Opening night saw a few technical problems – mistimed smoke bombs, video glitches and so on. The most glaring blunder was the Wizard missing the balloon he is supposed to be aboard as it floats away leaving Dorothy stranded, prompting the amusing ad-lib ‘That idiot guard has ruined my exit!’ …It’s reasonable to assume that won’t happen again.

In essence, a timeless classic well wrought. My 9 year old boy’s favourite character was the Scarecrow. Mine was the Wicked Witch. The entire cast deserves high commendation, and all-round best loved is Toto. 
For more production details, click on the title above. Go to Home page to see other Reviews, recent Comments and Forum postings (under Chat Back), and News.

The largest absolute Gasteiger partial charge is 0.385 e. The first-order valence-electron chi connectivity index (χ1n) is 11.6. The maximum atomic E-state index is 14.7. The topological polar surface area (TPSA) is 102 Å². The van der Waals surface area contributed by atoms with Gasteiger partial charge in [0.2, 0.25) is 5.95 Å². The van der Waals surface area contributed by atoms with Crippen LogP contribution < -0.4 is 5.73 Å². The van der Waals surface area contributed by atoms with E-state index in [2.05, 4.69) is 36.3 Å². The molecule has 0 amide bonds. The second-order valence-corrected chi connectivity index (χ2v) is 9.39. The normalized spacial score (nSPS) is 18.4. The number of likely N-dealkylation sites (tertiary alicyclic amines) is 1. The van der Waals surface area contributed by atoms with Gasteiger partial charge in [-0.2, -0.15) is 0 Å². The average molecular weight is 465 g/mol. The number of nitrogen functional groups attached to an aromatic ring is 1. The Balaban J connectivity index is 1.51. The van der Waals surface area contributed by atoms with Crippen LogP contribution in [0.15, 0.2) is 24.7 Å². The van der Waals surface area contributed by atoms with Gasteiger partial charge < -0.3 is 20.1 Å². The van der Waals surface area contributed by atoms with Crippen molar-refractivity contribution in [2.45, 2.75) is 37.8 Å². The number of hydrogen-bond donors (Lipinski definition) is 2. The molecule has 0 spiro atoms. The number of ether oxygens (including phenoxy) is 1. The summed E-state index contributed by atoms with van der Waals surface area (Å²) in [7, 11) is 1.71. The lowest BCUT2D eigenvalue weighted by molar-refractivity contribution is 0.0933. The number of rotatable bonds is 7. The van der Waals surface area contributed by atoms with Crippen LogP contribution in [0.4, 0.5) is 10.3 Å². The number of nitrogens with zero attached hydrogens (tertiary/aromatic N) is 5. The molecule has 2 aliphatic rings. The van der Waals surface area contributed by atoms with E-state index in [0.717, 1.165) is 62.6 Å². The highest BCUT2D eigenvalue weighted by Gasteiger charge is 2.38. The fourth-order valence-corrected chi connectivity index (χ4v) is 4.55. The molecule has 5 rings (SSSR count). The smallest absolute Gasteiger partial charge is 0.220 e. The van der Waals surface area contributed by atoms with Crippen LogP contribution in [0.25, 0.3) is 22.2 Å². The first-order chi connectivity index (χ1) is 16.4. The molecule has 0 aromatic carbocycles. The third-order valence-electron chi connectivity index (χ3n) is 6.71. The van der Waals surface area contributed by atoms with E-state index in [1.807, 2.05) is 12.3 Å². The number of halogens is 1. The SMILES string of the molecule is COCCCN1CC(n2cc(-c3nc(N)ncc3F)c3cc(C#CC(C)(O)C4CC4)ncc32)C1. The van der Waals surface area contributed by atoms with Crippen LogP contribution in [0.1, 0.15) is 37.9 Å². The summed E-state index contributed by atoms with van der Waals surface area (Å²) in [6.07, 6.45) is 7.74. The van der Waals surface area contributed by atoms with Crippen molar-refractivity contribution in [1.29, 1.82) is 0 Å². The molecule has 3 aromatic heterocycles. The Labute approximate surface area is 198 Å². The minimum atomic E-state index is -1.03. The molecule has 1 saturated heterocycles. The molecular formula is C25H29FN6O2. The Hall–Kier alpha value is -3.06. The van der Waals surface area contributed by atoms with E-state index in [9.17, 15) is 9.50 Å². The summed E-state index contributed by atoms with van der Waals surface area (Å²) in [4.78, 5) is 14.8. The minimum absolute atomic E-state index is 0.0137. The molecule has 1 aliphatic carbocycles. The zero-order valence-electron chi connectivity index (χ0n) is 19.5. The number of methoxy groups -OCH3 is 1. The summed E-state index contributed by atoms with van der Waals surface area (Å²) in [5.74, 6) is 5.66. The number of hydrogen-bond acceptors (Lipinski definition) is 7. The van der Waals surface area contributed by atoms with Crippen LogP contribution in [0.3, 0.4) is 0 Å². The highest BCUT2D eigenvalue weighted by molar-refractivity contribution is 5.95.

Dave Wilson September 16th, 2011

I completely agree about the set in Oz feeling empty, I however disagree about the costume design for the 88 kids, it just appeared as if they were wearing multiple coloured sacks, it seemed like almost no effort had gone into the design of them. The leads costumes were absolutely stunning though, perhaps it was a budgetary concept. I felt there was a strong disorganisation of the children in scenes like Munchkinland and the Oz scenes, everything they did looked seemingly messy, choreography was not executed and any sense of form was disregarded.

However, the leads are enough of a pull to see this show and the Jitterbug sequence alone was worth the ticket price.

nik smythe September 12th, 2011

As I understand it, the Wizard is meant to be aboard the balloon, which takes off without Dorothy and Toto.  Unfortunately on opening night, it flew off without any of them.

Lucy September 12th, 2011

I think you will find the balloon scene is directly from the book and was supposed to happen....